26 April 2020 Third Sunday of Easter
“Jesus meet us on our Emmaus Road”
Today we are on the third Sunday of Easter. Our Scripture readings today have one common, encouraging theme: No matter what happens in our lives, the Risen Jesus is always with us. God is near to those who seek Him and who want to live in His presence doing His will. The first reading, from the Acts of the Apostles, presents the beginning of Peter’s first public proclamation about Jesus and how God raised Jesus from death, thus fulfilling the messianic prophecies about the promised descendant of David.
1) The Emmaus incident, described in today’s Gospel, is a story of a God who will not leave us alone when we are hurt and disappointed. The disciples going to Emmaus were really sad, disappointed, frustrated, confused, not knowing what to do without Jesus. May be, we are in such a confused state today as the pandemic continues, we are isolated with social distances. May be we come with all these feelings to celebrate the Mass or even watch the Mass on the TV. In the midst of those confusions Jesus came to the disciples and joins them as a companion. The Emmaus story teaches us that the suffering, death and resurrection of Jesus fit God’s purpose as revealed in the Scriptures: “Was it not necessary that the Christ should suffer these things and enter into his glory? We should never be disappointed even in the midst of suffering, pain, or any pandemic because we are sure that healing, victory and glory awaits us.
2) Jesus meets us on our Emmaus Road. Two depressed disciples leave the company of the apostles and believers in Jerusalem and head for Emmaus to get away from it all. They were “prevented” from recognizing Jesus, perhaps partly by preoccupation with their own disappointment and problems. The risen Lord meets us on the road to our Emmaus, in the ordinary experiences of our lives. The story warns us, however, that the risen Lord will come to us in unfamiliar ways to support and strengthen us when we least expect him. Emmaus moments come to us when we meet the risen Christ on our life’s journey through rough times.
The incident further illustrates that Jesus is with us even when we do not recognize him. Though we may see those who are different from us as strangers, today’s gospel challenges us to start seeing them simply as companions on the way. When we reach out to them in hospitality we reach out to God and attract a blessing to ourselves.
3) The road to Emmaus is a road of companionship. His coming to them and walking alongside of them illustrates the truth that the road to Emmaus is a road of companionship with Jesus who desires to walk with each of us. “I am with you always” (Matthew 28:20). The risen Jesus is present in our midst and wants to be our friend. The Risen Lord desires that we walk with Him and with one another. Isaiah 43:2-3: “When you pass through the waters, I will be with you; And through the rivers, they shall not overflow you. When you walk through the fire, you shall not be burned, nor shall the flame scorch you. For I am the LORD your God, the Holy One of Israel, your Savior.” He wants to join us in our travels of life. Psalms 119:63, “I am a companion of all who fear You, and of those who keep Your precepts.” Matthew’s Gospel (18:20) tells us “Where two or three are gathered in my name, I am there in their midst.”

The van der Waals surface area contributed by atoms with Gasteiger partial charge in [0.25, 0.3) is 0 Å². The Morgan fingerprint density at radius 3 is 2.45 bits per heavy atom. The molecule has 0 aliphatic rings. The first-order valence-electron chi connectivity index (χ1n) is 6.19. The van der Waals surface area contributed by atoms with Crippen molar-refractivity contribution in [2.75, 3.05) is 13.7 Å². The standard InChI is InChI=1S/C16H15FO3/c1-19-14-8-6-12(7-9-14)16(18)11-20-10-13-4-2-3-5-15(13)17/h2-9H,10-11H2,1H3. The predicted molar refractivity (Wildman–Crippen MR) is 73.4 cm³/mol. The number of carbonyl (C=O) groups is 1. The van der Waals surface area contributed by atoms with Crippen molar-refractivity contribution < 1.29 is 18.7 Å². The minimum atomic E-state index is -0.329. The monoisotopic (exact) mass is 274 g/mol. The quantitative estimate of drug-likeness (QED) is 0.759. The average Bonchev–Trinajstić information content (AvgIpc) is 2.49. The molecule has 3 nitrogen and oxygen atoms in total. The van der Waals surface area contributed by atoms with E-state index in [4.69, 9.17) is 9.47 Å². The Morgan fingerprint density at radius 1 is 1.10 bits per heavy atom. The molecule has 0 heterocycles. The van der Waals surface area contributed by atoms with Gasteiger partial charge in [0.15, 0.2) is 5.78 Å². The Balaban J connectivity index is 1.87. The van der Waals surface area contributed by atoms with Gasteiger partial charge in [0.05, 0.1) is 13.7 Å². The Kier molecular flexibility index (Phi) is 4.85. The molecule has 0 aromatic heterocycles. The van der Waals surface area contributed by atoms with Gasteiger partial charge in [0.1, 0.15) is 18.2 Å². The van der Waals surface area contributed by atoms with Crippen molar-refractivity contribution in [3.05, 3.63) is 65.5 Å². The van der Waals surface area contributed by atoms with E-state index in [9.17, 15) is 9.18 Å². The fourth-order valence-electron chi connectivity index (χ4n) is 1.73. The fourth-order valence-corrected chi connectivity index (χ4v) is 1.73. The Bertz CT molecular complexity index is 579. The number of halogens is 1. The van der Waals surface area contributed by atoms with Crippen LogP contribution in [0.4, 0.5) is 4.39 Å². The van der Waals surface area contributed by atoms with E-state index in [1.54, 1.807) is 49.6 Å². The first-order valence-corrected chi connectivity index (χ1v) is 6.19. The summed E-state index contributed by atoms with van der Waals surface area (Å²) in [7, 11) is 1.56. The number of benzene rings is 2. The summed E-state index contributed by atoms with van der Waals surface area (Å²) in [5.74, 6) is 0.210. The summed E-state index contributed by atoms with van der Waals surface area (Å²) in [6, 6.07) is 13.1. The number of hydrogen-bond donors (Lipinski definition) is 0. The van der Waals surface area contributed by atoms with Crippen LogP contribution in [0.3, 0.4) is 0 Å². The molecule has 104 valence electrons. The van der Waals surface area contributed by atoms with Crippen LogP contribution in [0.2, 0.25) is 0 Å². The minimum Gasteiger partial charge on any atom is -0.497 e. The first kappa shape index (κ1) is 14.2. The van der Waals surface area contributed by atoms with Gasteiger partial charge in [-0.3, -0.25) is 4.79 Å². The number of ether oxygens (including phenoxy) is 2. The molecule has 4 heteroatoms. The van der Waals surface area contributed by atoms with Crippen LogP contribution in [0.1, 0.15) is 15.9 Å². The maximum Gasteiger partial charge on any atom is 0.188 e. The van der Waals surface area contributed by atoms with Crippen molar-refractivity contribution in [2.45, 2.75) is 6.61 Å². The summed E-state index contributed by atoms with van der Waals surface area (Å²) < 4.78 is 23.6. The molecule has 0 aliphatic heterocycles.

4) The structure of this story very well reflects our Eucharistic celebration. The Liturgy of the Word and the liturgy of the Eucharist. Jesus began revealing himself through the scriptures (vv. 25-27) and completed the revelation through the Eucharist. We meet Jesus on a daily basis in our life’s journey by listening to the Word of God, through the Bible. Do our hearts burn when we listen to the Risen Lord in the Bible? Christ comes to us most clearly in the Word. We need to read the Scriptures daily to meet and converse with Jesus Christ.
Thus the risen Christ is revealed through the telling of the story, the interpretation of scripture, and finally in the breaking of bread. (vv. 30-31). This means that Christ still reveals himself to us through Word and Sacrament. It also reminds us that our belief in Jesus’ presence in the Bread and Wine should help us better understand his presence in the Bible and in the believing community. The story uses the liturgical language: While at the table Jesus took bread, blessed and broke it, and gave it to them” (v 30).
In the Sacrament of Holy Communion, we see and receive Christ. In John’s Gospel (Ch. 6) Jesus tells us, “Whoever eats my body and drinks my blood shall live with me eternally.” In the Eucharist we are in communion not only with Jesus, but also with our family and friends. By receiving the Eucharist we become one with Him. And we ourselves have to become a Eucharist for others. When we offer ourselves and what we have, ask God to bless it, and we divide ourselves, our time, talent and treasure and share those with others so we ourselves become a Eucharist to one another.
Finally, we have a risen Savior, one who personally walks with us in our daily paths, talks with us through His Word and with whom we can talk through prayer. He is the one who opens our minds to understand and respond to His Word. He is with us and concerned about us. Let us, therefore, walk with Him, talk with Him, depend on Him, worship Him, and tell everyone that Jesus Christ is risen and He is with us always.
May God bless you!